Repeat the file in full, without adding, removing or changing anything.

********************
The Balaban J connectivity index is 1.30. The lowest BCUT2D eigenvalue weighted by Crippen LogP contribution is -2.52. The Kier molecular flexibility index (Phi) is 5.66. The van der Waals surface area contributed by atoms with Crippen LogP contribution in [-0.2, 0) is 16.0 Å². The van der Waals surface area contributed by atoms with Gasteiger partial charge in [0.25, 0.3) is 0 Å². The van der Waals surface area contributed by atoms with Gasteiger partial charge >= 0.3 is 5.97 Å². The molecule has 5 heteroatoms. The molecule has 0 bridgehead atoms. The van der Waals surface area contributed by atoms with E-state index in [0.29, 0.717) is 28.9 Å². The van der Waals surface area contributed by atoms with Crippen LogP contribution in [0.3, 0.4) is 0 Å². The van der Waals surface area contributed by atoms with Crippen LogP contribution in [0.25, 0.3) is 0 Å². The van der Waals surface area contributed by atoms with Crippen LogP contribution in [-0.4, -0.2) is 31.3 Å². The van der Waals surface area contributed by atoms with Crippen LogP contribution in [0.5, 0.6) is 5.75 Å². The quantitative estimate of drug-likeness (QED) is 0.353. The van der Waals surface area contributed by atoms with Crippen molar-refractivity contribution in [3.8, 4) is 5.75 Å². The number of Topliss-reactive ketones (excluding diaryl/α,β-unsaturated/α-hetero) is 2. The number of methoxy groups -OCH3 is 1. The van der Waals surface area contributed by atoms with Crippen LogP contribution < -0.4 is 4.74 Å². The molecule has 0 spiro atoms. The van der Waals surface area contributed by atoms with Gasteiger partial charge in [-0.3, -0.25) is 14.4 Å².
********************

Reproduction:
The Balaban J connectivity index is 1.30. The lowest BCUT2D eigenvalue weighted by Crippen LogP contribution is -2.52. The Kier molecular flexibility index (Phi) is 5.66. The van der Waals surface area contributed by atoms with Crippen LogP contribution in [-0.2, 0) is 16.0 Å². The van der Waals surface area contributed by atoms with Gasteiger partial charge in [0.25, 0.3) is 0 Å². The van der Waals surface area contributed by atoms with Gasteiger partial charge >= 0.3 is 5.97 Å². The molecule has 5 heteroatoms. The molecule has 0 bridgehead atoms. The van der Waals surface area contributed by atoms with E-state index in [0.29, 0.717) is 28.9 Å². The van der Waals surface area contributed by atoms with Crippen LogP contribution in [0.3, 0.4) is 0 Å². The van der Waals surface area contributed by atoms with Crippen LogP contribution in [0.25, 0.3) is 0 Å². The van der Waals surface area contributed by atoms with Crippen LogP contribution in [-0.4, -0.2) is 31.3 Å². The van der Waals surface area contributed by atoms with Crippen LogP contribution in [0.5, 0.6) is 5.75 Å². The quantitative estimate of drug-likeness (QED) is 0.353. The van der Waals surface area contributed by atoms with Crippen molar-refractivity contribution in [3.8, 4) is 5.75 Å². The number of Topliss-reactive ketones (excluding diaryl/α,β-unsaturated/α-hetero) is 2. The number of methoxy groups -OCH3 is 1. The van der Waals surface area contributed by atoms with Crippen LogP contribution < -0.4 is 4.74 Å². The molecule has 0 spiro atoms. The van der Waals surface area contributed by atoms with Gasteiger partial charge in [-0.3, -0.25) is 14.4 Å².